Linda Nagata: the blog at Hahví.net

Snippet: Hepen The Watcher

September 2nd, 2012

I’m re-posting this at the top of the blog today, for “Sample Sunday.” One of my much-neglected Puzzle Land books! Find newer posts below.

Praise be to God!


Beyel the poet was experiencing a rare appreciation for the divine as he retrieved the bowl of coins he’d just earned with his new monologue. If the army thugs had shown up even a minute sooner, he’d have gotten only a pittance. Then again, if they’d waited one minute more the last holdouts might have pitched in . . . but never mind! The idiotic Koráyos character he’d debuted tonight had earned him a lovely wage. God damn the army, and God bless the poor fool who’d dropped the bundle of Koráyos clothing into the back of the wrong wagon.

Beyel was so pleased he even dared to think his luck might be turning, at last.

He scooped coins out of the bowl, depositing them across several pockets so none would bulge too much.

The crowd in the marketplace was thinning out rapidly. Naturally, no one wanted to stay and talk to the soldiers. Beyel, too, was eager to slip away, but unfortunately he had to hitch up his oxen before he could take the wagon out to the traders’ field.

So, as soon as the coins were safely stashed in his pockets, he shaped his actor’s face into the wide-eyed visage of a frightened citizen, and then he turned around, prepared to assure the soldiers he’d seen nothing—which happened to be the truth.

To his surprise though, no one noticed him. Every one of the soldiers had already captured a citizen to question—the unlucky, the slow. Of these poor souls, most shrank from their interrogators, shaking their heads, but one man (no doubt drunk) pointed at a closed stall where a linen merchant had earlier displayed his wares. Beyel’s gaze searched the deep shadows within the stall, but he saw nothing, and before curiosity could buy him trouble, he went to fetch his oxen.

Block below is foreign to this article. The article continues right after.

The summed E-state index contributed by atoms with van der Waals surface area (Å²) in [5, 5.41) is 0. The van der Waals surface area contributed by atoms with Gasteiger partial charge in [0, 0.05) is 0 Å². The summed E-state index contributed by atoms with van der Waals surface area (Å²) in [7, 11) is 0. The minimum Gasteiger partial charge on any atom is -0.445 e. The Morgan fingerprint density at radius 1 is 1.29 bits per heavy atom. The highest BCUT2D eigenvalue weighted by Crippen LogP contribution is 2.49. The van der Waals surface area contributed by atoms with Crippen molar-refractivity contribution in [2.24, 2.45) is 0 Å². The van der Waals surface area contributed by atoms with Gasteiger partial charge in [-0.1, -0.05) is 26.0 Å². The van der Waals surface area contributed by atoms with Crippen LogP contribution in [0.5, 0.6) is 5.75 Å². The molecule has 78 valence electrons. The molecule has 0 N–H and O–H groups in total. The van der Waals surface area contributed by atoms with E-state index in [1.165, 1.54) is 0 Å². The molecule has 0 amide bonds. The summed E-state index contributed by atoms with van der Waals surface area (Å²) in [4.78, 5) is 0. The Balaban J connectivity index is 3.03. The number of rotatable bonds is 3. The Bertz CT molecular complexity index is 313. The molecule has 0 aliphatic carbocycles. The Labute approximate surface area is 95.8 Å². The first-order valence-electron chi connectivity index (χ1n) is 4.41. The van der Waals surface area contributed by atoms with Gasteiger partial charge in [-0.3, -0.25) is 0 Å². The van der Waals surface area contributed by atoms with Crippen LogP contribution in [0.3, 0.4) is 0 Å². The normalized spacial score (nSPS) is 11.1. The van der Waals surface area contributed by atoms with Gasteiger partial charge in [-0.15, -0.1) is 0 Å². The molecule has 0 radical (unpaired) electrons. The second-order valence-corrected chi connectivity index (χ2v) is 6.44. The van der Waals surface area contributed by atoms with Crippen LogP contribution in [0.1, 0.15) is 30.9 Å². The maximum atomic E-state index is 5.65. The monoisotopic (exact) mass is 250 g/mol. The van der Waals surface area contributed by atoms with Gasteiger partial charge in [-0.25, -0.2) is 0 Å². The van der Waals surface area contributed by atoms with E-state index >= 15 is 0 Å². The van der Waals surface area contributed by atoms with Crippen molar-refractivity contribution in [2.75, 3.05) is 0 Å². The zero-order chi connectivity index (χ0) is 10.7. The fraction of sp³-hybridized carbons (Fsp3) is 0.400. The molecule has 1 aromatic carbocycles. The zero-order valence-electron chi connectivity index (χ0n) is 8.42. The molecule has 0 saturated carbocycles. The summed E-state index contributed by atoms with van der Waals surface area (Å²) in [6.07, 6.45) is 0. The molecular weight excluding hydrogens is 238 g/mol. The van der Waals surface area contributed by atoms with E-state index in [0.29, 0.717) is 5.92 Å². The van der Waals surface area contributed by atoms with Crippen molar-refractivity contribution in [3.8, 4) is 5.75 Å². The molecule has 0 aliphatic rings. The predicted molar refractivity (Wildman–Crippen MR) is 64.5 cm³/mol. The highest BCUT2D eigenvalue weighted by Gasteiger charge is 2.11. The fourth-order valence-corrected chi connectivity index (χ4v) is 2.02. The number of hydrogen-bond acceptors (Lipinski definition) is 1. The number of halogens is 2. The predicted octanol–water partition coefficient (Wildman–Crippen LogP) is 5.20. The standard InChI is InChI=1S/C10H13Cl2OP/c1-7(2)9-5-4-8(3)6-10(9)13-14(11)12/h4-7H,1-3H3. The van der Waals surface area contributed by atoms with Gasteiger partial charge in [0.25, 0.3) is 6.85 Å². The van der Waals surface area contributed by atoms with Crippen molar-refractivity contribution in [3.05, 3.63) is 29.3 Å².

Two soldiers ran past in great haste as he brought the first beast around, but it wasn’t until he was backing the ox into place alongside the hitch that a soldier finally approached him. He was a middle-aged fellow with an ugly scar across his left cheek who spoke with all seriousness when he asked Beyel, “Sir, have you seen anything of a demon?” And when Beyel’s only response was a slack-jawed look of surprise, the soldier clarified his question, “It’s a Hauntén demon, male, well-armed and with long brown hair.”

Just any demon at all would have been something new to Beyel’s eyes.

“No, sir.” He found himself glancing over his shoulder into the unknowable dark beyond the wagon. “I was performing. I only saw the faces in front of me. I-I assumed you were after a thief or a runaway slave.”

The scar on the soldier’s cheek unbalanced a wry grin. “And I thought the shopkeeper who called us was drunk! But many reported seeing the creature. One man said the demon stood watching your performance, with a bloody mean scowl on its face. If you’ve offended it, best watch your back, I’m thinking.” His grin widened, and then he wandered off into the dark after his fellows, seeming none too much in a hurry to catch them up.

“God bless us,” Beyel whispered, because it was all he dared to say aloud. God damn was what he was thinking. And wasn’t this just what he needed! A vicious Hauntén demon who didn’t approve of his acting skills.

So much for a turn in his luck.

Follow this link for more information on Hepen the Watcher.

Posted on: Sunday, September 2nd, 2012 at 11:53 am
Categories: Snippets.
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